The dirty secret about non-profits is slowly seeping into the West Michigan community: non-profits need to be run like businesses. The changing economy and less discretionary income for individuals to donate has left many non-profit organizations struggling to make ends meet. But non-profits don’t make anything, don’t sell anything, and don’t really have owners that make money. They provide education, religion and services to those that need help. So what is the deal with them having to be run like a traditional business?
Let’s get one thing out on the table: these are non-profit corporations. Despite the distinction, at their heart these entities are corporations. They just have a different look to them. Businesses provide services in exchange for income. Non-profits are no different. They derive income in order to benefit individuals or other non-profits. Just because there is someone other than an owner benefiting from the income derived by the non-profit does not mean that a non-profit is that much different than a traditional business.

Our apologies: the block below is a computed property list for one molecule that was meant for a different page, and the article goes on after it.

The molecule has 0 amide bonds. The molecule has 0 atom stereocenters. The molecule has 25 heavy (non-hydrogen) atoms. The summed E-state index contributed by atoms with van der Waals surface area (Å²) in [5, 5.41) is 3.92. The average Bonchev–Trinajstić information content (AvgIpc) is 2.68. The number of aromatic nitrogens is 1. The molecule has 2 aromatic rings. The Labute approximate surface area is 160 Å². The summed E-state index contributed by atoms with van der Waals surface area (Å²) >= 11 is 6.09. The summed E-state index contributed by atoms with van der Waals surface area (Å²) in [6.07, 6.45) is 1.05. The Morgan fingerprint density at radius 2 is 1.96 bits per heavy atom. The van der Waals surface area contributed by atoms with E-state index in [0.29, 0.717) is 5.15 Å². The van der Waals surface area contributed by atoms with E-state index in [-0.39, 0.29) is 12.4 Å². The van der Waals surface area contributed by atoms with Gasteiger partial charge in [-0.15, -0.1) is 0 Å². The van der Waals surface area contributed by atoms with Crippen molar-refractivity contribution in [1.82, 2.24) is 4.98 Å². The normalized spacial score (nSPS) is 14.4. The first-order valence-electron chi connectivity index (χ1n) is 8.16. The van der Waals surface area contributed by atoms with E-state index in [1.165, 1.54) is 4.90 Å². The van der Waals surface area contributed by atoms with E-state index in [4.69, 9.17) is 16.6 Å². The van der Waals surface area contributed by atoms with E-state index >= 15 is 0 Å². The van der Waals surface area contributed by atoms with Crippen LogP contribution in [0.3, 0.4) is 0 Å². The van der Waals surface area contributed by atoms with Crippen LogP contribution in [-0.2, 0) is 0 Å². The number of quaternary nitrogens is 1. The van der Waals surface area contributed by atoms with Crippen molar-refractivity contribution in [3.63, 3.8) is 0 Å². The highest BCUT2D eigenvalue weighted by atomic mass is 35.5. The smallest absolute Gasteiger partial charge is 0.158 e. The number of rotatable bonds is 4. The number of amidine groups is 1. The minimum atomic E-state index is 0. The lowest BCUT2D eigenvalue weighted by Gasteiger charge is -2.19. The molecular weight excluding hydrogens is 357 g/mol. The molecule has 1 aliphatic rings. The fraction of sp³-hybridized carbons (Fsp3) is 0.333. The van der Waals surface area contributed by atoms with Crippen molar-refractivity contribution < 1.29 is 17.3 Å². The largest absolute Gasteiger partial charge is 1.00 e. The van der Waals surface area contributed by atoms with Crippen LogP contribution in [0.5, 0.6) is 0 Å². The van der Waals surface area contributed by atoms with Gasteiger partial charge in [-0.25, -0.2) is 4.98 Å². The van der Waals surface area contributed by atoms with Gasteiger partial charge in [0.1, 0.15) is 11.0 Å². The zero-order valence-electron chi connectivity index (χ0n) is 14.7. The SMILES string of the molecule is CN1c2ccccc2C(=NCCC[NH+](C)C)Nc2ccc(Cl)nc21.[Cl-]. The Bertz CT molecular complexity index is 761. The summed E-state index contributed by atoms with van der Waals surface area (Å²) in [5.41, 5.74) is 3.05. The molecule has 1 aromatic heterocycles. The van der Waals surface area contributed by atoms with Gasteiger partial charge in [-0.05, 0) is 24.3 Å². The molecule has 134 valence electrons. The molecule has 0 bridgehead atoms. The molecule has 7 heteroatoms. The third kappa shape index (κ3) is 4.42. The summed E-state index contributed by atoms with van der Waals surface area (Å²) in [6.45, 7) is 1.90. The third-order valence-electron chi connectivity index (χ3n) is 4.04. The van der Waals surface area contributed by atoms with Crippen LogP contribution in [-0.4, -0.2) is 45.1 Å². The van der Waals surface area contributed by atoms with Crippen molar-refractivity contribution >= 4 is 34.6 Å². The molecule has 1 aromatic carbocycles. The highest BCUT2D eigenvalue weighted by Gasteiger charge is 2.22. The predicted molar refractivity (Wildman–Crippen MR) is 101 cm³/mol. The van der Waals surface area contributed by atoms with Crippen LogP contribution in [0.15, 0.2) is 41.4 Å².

Every small business owner loves the idea of expanding their business. Whether they are increasing operations, expanding to a new location or just taking on larger orders, expanding is directly associated with success. While these times can be very exciting and gratifying, there needs to be some considerations before plowing forward with your business’ plans to get bigger.
New Holland Brewery has scaled back its plans to expand from just its Holland location to a second spot in Downtown Grand Rapids. Michigan’s third largest microbrewery is delaying the move because they want to find the right situation before pulling the trigger. New Holland president Brett VanderKamp said that finding the right location and the state’s liquor code, which specifies that microbreweries producing more than 30,000 barrels per year are limited in the number of taprooms they can have, are the two biggest factors. New Holland’s current location is currently trying to complete an expansion and it will be right about that 30,000 barrel mark once complete.